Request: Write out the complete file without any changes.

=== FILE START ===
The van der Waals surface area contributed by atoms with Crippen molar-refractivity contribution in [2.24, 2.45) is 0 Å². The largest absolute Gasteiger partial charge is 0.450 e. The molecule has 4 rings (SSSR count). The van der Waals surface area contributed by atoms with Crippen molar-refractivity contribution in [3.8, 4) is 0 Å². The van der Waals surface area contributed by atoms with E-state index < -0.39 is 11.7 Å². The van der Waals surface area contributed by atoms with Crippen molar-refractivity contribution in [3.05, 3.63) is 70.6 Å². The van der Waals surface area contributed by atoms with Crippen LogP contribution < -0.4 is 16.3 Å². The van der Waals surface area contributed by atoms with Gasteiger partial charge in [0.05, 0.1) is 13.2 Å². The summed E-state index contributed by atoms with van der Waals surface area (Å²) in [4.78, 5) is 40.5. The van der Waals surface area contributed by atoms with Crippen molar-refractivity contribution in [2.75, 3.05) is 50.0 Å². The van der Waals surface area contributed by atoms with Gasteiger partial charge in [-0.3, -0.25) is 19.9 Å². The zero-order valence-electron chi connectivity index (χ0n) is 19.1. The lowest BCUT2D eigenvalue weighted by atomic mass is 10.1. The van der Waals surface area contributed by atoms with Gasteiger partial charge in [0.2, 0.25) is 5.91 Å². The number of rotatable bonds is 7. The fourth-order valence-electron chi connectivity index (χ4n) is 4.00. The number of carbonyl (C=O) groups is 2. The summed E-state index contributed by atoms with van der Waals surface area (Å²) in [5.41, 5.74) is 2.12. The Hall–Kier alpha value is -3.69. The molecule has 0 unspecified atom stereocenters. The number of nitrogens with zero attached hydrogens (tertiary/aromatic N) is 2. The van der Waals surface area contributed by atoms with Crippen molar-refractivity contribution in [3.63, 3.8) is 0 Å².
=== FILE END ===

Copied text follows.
The van der Waals surface area contributed by atoms with Crippen molar-refractivity contribution in [2.24, 2.45) is 0 Å². The largest absolute Gasteiger partial charge is 0.450 e. The molecule has 4 rings (SSSR count). The van der Waals surface area contributed by atoms with Crippen molar-refractivity contribution in [3.8, 4) is 0 Å². The van der Waals surface area contributed by atoms with E-state index < -0.39 is 11.7 Å². The van der Waals surface area contributed by atoms with Crippen molar-refractivity contribution in [3.05, 3.63) is 70.6 Å². The van der Waals surface area contributed by atoms with Crippen LogP contribution < -0.4 is 16.3 Å². The van der Waals surface area contributed by atoms with Gasteiger partial charge in [0.05, 0.1) is 13.2 Å². The summed E-state index contributed by atoms with van der Waals surface area (Å²) in [4.78, 5) is 40.5. The van der Waals surface area contributed by atoms with Crippen molar-refractivity contribution in [2.75, 3.05) is 50.0 Å². The van der Waals surface area contributed by atoms with Gasteiger partial charge in [-0.3, -0.25) is 19.9 Å². The zero-order valence-electron chi connectivity index (χ0n) is 19.1. The lowest BCUT2D eigenvalue weighted by atomic mass is 10.1. The van der Waals surface area contributed by atoms with Gasteiger partial charge in [0.2, 0.25) is 5.91 Å². The number of rotatable bonds is 7. The fourth-order valence-electron chi connectivity index (χ4n) is 4.00. The number of carbonyl (C=O) groups is 2. The summed E-state index contributed by atoms with van der Waals surface area (Å²) in [5.41, 5.74) is 2.12. The Hall–Kier alpha value is -3.69. The molecule has 0 unspecified atom stereocenters. The number of nitrogens with zero attached hydrogens (tertiary/aromatic N) is 2. The van der Waals surface area contributed by atoms with Crippen molar-refractivity contribution in [3.63, 3.8) is 0 Å².